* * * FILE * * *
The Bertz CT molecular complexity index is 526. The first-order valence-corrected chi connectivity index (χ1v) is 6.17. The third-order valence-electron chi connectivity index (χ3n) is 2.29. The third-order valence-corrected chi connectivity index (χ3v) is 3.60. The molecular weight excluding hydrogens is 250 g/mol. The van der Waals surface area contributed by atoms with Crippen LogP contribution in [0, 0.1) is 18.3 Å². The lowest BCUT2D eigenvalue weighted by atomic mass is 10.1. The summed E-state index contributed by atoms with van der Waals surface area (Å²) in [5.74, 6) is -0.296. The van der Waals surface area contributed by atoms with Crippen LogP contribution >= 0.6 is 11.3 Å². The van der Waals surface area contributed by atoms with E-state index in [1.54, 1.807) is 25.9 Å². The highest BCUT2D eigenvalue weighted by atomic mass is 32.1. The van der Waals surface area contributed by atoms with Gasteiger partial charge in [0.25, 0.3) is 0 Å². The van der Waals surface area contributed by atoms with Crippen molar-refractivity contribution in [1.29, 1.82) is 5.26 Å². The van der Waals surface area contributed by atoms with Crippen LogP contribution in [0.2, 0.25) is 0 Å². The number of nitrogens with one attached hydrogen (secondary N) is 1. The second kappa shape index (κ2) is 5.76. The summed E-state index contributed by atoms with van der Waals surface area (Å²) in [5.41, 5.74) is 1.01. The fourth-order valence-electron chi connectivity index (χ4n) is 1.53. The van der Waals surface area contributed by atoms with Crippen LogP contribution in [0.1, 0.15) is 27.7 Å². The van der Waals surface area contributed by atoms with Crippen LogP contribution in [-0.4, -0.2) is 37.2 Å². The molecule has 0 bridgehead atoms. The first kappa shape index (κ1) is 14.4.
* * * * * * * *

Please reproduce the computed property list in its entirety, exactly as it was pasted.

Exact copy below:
The Bertz CT molecular complexity index is 526. The first-order valence-corrected chi connectivity index (χ1v) is 6.17. The third-order valence-electron chi connectivity index (χ3n) is 2.29. The third-order valence-corrected chi connectivity index (χ3v) is 3.60. The molecular weight excluding hydrogens is 250 g/mol. The van der Waals surface area contributed by atoms with Crippen LogP contribution in [0, 0.1) is 18.3 Å². The lowest BCUT2D eigenvalue weighted by atomic mass is 10.1. The summed E-state index contributed by atoms with van der Waals surface area (Å²) in [5.74, 6) is -0.296. The van der Waals surface area contributed by atoms with Crippen LogP contribution >= 0.6 is 11.3 Å². The van der Waals surface area contributed by atoms with E-state index in [1.54, 1.807) is 25.9 Å². The highest BCUT2D eigenvalue weighted by atomic mass is 32.1. The van der Waals surface area contributed by atoms with Gasteiger partial charge in [0.25, 0.3) is 0 Å². The van der Waals surface area contributed by atoms with Crippen molar-refractivity contribution in [1.29, 1.82) is 5.26 Å². The van der Waals surface area contributed by atoms with Crippen LogP contribution in [0.2, 0.25) is 0 Å². The number of nitrogens with one attached hydrogen (secondary N) is 1. The second kappa shape index (κ2) is 5.76. The summed E-state index contributed by atoms with van der Waals surface area (Å²) in [5.41, 5.74) is 1.01. The fourth-order valence-electron chi connectivity index (χ4n) is 1.53. The van der Waals surface area contributed by atoms with Crippen LogP contribution in [0.1, 0.15) is 27.7 Å². The van der Waals surface area contributed by atoms with Crippen LogP contribution in [-0.4, -0.2) is 37.2 Å². The molecule has 0 bridgehead atoms. The first kappa shape index (κ1) is 14.4.